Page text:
Put/Call Ratio at 20 Year Low

This Stock Market Indicator Reaches “Lowest Level in Nearly 20 Years”
Here’s what happened “the last time the 10-day put/call ratio made a lower extreme”

After a big trend reversal, it’s not unusual for the correction to retrace much of the initial sell-off or rally.

Thus, many investors are fooled into believing that the old trend has resumed.

This quote from the Elliott Wave Financial Forecast, a monthly publication which provides analysis of key U.S. financial markets, explains how this phenomenon often plays out in bear markets:

Conditions at the [first countertrend rally] high often seem as good if not better than they were at the bull-market peak. This is certainly how investors feel now, as the sentiment figures attest. Surveys show nearly as many bulls as they did at the [bull market] high.

No, this quote is not from 2020, but from the April 2000 issue of the Financial Forecast.

At the time, the stock market was in the early phase of a big bear market.

There’s a good reason for bringing this subject up now in mid-2020.

This July 19 CNBC quote provides insight:

Bullishness among investors with $1 million or more in a brokerage account they self-manage was up 13% from last quarter, according to the latest E-Trade Financial investor survey, from 41% to 54%.

And, our July 15, 2020 U.S. Short Term Update provides another perspective on investor sentiment. Here’s a chart and commentary:

The 10-day CBOE equity put/call ratio is at .441. Not only is this a new extreme for the rally, exceeding also the peak reading at the February 19, 2020 top, but it’s the lowest 10-day average in nearly 20 years. The last time the 10-day p/c [ratio] made a lower extreme (.418) was on September 7, 2000…

Now, do understand that sentiment extremes can become even more extreme. That’s another way of saying that the CBOE equity put/call ratio is not a precise investment timing indicator.

However, sentiment extremes are useful in putting investors “on notice” to pay close attention to the market’s Elliott wave pattern, which does offer more precision.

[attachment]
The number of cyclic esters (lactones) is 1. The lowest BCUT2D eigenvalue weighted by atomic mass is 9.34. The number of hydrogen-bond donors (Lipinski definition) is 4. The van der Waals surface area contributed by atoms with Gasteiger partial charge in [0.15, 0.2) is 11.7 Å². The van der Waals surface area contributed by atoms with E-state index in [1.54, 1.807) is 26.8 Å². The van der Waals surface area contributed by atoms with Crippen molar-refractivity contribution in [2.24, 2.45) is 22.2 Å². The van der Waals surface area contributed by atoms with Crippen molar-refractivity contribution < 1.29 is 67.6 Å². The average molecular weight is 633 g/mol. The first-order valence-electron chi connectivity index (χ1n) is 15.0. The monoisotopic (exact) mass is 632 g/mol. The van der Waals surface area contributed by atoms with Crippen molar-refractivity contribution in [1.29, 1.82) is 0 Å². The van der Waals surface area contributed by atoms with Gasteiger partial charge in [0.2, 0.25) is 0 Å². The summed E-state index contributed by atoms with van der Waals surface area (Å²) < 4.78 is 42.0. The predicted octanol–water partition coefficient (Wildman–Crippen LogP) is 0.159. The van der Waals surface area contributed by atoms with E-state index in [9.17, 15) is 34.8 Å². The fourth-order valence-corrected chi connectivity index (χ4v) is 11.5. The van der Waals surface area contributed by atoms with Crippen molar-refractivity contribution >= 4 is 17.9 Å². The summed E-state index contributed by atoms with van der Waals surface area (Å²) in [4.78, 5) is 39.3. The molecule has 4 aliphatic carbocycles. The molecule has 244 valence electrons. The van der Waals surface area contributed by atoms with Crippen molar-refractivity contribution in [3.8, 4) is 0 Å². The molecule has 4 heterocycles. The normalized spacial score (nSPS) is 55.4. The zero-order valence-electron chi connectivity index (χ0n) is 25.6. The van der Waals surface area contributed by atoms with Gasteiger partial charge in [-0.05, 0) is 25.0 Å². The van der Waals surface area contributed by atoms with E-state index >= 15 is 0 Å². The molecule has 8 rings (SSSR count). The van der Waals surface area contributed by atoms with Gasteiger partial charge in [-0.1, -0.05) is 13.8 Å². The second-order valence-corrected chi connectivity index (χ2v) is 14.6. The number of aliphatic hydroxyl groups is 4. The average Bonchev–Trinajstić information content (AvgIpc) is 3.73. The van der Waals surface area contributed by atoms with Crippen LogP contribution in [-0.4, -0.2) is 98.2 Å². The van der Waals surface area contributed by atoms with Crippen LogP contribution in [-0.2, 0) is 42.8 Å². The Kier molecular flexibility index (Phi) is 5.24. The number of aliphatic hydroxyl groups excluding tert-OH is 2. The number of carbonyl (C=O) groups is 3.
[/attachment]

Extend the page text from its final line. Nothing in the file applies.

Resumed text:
As the Wall Street classic book, Elliott Wave Principle: Key to Market Behavior, states:

Although it is the best forecasting tool in existence, the Wave Principle is not primarily a forecasting tool; it is a detailed description of how markets behave. Nevertheless, that description does impart an immense amount of knowledge about the market’s position within the behavioral continuum and therefore about its probable ensuing path. The primary value of the Wave Principle is that it provides a context for market analysis. This context provides both a basis for disciplined thinking and a perspective on the market’s general position and outlook. At times, its accuracy in identifying, and even anticipating, changes in direction is almost unbelievable.

You can learn how to use the Elliott wave model.

It’s as simple as reading the online version of Elliott Wave Principle: Key to Market Behavior100% free.

The way to gain instant and free access is to join Club EWI — which is an Elliott Wave International educational community. Membership is also free and offers benefits.

Besides free access to Elliott Wave Principle: Key to Market Behavior, you’ll also be able to tap into trading, investing and financial markets insights — straight from Elliott Wave International’s team of analysts.

Go for it!

Just follow this link: Elliott Wave Principle: Key to Market Behavior.

If you would like to gain insight into market sentiment indicators then sentimentrader.com is a great place to sign up. They have FREE option, but the paid service can be helpful.

Here is another example how sentiment can indicate a top or a bottom:

Extreme low in Bull/Bear ratio in march 2020 indicates a bottom.
Extreme low in Bull/Bear ratio in march 2020 indicates a bottom.